Mother Cybele punished their lustfulness with her divine severity: long and fierce manes cover their human necks, hands become claws, a long tail emerges from their backs, fierce they raise up their proud lion heads and their jaws make roaring noises which intimidate the rest part of the animals.

Later the goddess takes pity on them, so she ties the pair of lions with strong flex leather straps to her majestic carriage, which they´ll have to pull tireless for the whole eternity.

These are three or four examples of how Ovid can facilitate the visit to Museums such as the Prado and facilitate the understanding of dozens of works exposed there.

Latin texts

Deucalion and Pyrrha, Metamorphosis, I, 309-430:

Obruerat tumulos inmensa licentia ponti,
Pulsabantque noui montana cacumina fluctus.
Maxima pars unda rapitur: quibus unda pepercit,
Illos longa domant inopi ieiunia uictu.
Separat Aonios Oetaeis Phocis ab aruis, 
Terra ferax, dum terra fuit, sed tempore in illo
Pars maris et latus subitarum campus aquarum;
Mons ibi uerticibus petit arduus astra duobus,
Nomine Parnasus, superantque cacumina nubes:
Hic ubi Deucalion (nam cetera texerat aequor)
Cum consorte tori parua rate uectus adhaesit,
Corycidas nymphas et numina montis adorant
Fatidicamque Themin, quae tunc oracla tenebat:
Non illo melior quisquam nec amantior aequi
Vir fuit aut illa metuentior ulla deorum.
Iuppiter ut liquidis stagnare paludibus orbem
Et superesse uirum de tot modo milibus unum
Et superesse uidet de tot modo milibus unam,
Innocuos ambo, cultores numinis ambo,
Nubila disiecit nimbisque aquilone remotis
Et caelo terras ostendit et aethera terris.
Nec maris ira manet, positoque tricuspide telo
Mulcet aquas rector pelagi supraque profundum
Exstantem atque umeros innato murice tectum
Caeruleum Tritona uocat conchaeque sonanti
Inspirare iubet fluctusque et flumina signo
Iam reuocare dato: caua bucina sumitur illi,
Tortilis, in latum quae turbine crescit ab imo,
Bucina, quae medio concepit ubi aera ponto,
Litora uoce replet sub utroque iacentia Phoebo.
Tunc quoque, ut ora dei madida rorantia barba
Contigit et cecinit iussos inflata receptus,
Omnibus audita est telluris et aequoris undis
Et, quibus est undis audita, coercuit omnes.
Iam mare litus habet, plenos capit alueus amnes,
Flumina subsidunt collesque exire uidentur,
Surgit humus, crescunt loca decrescentibus undis,
Postque diem longam nudata cacumina siluae
Ostendunt limumque tenent in fronde relictum.
Redditus orbis erat; quem postquam uidit inanem
Et desolatas agere alta silentia terras,
Deucalion lacrimis ita Pyrrham adfatur obortis:
"O soror, o coniunx, o femina sola superstes,
Quam commune mihi genus et patruelis origo,
Deinde torus iunxit, nunc ipsa pericula iungunt,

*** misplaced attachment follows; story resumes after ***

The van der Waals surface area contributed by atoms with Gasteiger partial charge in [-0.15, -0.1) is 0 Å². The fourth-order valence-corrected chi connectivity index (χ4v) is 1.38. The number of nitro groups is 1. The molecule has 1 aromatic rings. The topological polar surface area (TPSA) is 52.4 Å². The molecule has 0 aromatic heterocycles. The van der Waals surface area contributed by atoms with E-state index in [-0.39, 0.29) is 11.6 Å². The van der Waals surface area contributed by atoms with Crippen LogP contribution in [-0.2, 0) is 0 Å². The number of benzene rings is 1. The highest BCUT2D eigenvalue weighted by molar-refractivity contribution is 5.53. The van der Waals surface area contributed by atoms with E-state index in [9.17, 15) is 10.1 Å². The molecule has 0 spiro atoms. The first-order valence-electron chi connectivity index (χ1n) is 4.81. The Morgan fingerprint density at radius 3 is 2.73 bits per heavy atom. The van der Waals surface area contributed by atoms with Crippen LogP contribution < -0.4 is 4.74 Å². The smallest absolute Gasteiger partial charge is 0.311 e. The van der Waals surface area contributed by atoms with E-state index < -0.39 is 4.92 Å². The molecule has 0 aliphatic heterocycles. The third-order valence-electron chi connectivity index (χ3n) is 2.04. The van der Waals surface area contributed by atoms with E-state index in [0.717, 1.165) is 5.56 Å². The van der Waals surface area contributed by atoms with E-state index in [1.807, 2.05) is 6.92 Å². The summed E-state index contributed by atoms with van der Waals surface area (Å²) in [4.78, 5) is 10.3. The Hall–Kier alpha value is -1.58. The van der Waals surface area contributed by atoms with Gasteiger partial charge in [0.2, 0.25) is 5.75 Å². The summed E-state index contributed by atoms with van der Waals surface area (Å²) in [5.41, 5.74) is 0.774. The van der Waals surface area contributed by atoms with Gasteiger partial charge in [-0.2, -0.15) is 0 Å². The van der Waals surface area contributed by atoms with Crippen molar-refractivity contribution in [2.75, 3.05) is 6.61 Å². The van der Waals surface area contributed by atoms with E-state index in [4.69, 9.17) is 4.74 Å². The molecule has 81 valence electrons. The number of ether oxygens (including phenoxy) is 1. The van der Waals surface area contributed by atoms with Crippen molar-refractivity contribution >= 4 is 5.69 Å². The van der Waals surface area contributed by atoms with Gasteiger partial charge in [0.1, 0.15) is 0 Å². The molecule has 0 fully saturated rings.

Terrarum, quascumque uident occasus et ortus,
Nos duo turba sumus: possedit cetera pontus.
Haec quoque adhuc uitae non est fiducia nostrae
Certa satis; terrent etiam nunc nubila mentem.
Quis tibi, si sine me fatis erepta fuisses,
Nunc animus, miseranda, foret? quo sola timorem
Ferre modo posses? quo consolante doleres?
Namque ego, crede mihi, si te quoque pontus haberet,
Te sequerer, coniunx, et me quoque pontus haberet.
O utinam possim populos reparare paternis
Artibus atque animas formatae infundere terrae!
Nunc genus in nobis restat mortale duobus
(Sic uisum superis) hominumque exempla manemus."
Dixerat, et flebant; placuit caeleste precari
Numen et auxilium per sacras quaerere sortes.
Nulla mora est: adeunt pariter Cephisidas undas,
Vt nondum liquidas, sic iam uada nota secantes.
Inde ubi libatos inrorauere liquores
Vestibus et capiti, flectunt uestigia sanctae
Ad delubra deae, quorum fastigia turpi
Pallebant musco stabantque sine ignibus arae.
Vt templi tetigere gradus, procumbit uterque
Pronus humi gelidoque pauens dedit oscula saxo,
Atque ita "si precibus" dixerunt "numina iustis
Victa remollescunt, si flectitur ira deorum,
Dic, Themi, qua generis damnum reparabile nostri
Arte sit, et mersis fer opem, mitissima, rebus."
Mota dea est sortemque dedit: "discedite templo
Et uelate caput cinctasque resoluite uestes
Ossaque post tergum magnae iactate parentis."
Obstipuere diu, rumpitque silentia uoce
Pyrrha prior iussisque deae parere recusat,
Detque sibi ueniam, pauido rogat ore pauetque
Laedere iactatis maternas ossibus umbras.
Interea repetunt caecis obscura latebris
Verba datae sortis secum inter seque uolutant.
Inde Promethides placidis Epimethida dictis
Mulcet et "aut fallax" ait "est sollertia nobis,
Aut (pia sunt nullumque nefas oracula suadent)
Magna parens terra est: lapides in corpore terrae
Ossa reor dici; iacere hos post terga iubemur."
Coniugis augurio quamquam Titania mota est,
Spes tamen in dubio est: adeo caelestibus ambo
Diffidunt monitis. sed quid temptare nocebit?
Discedunt uelantque caput tunicasque recingunt
Et iussos lapides sua post uestigia mittunt.
Saxa (quis hoc credat, nisi sit pro teste uetustas?)
Ponere duritiem coepere suumque rigorem
Mollirique mora mollitaque ducere formam.
Mox ubi creuerunt naturaque mitior illis
Contigit, ut quaedam, sic non manifesta uideri
Forma potest hominis, sed, uti de marmore coepta,
Non exacta satis rudibusque simillima signis.
Quae tamen ex illis aliquo pars umida suco
Et terrena fuit, uersa est in corporis usum;
Quod solidum est flectique nequit, mutatur in ossa;
Quae modo uena fuit, sub eodem nomine mansit;
Inque breui spatio superorum numine saxa
Missa uiri manibus faciem traxere uirorum,
Et de femineo reparata est femina iactu.
Inde genus durum sumus experiensque laborum
Et documenta damus, qua simus origine nati.
Cetera diuersis tellus animalia formis
Sponte sua peperit, postquam uetus umor ab igne
Percaluit solis caenumque udaeque paludes
Intumuere aestu fecundaque semina rerum
Viuaci nutrita solo ceu matris in aluo
Creuerunt faciemque aliquam cepere morando.
Sic, ubi deseruit madidos septemfluus agros
Nilus et antiquo sua flumina reddidit alueo
Aetherioque recens exarsit sidere limus,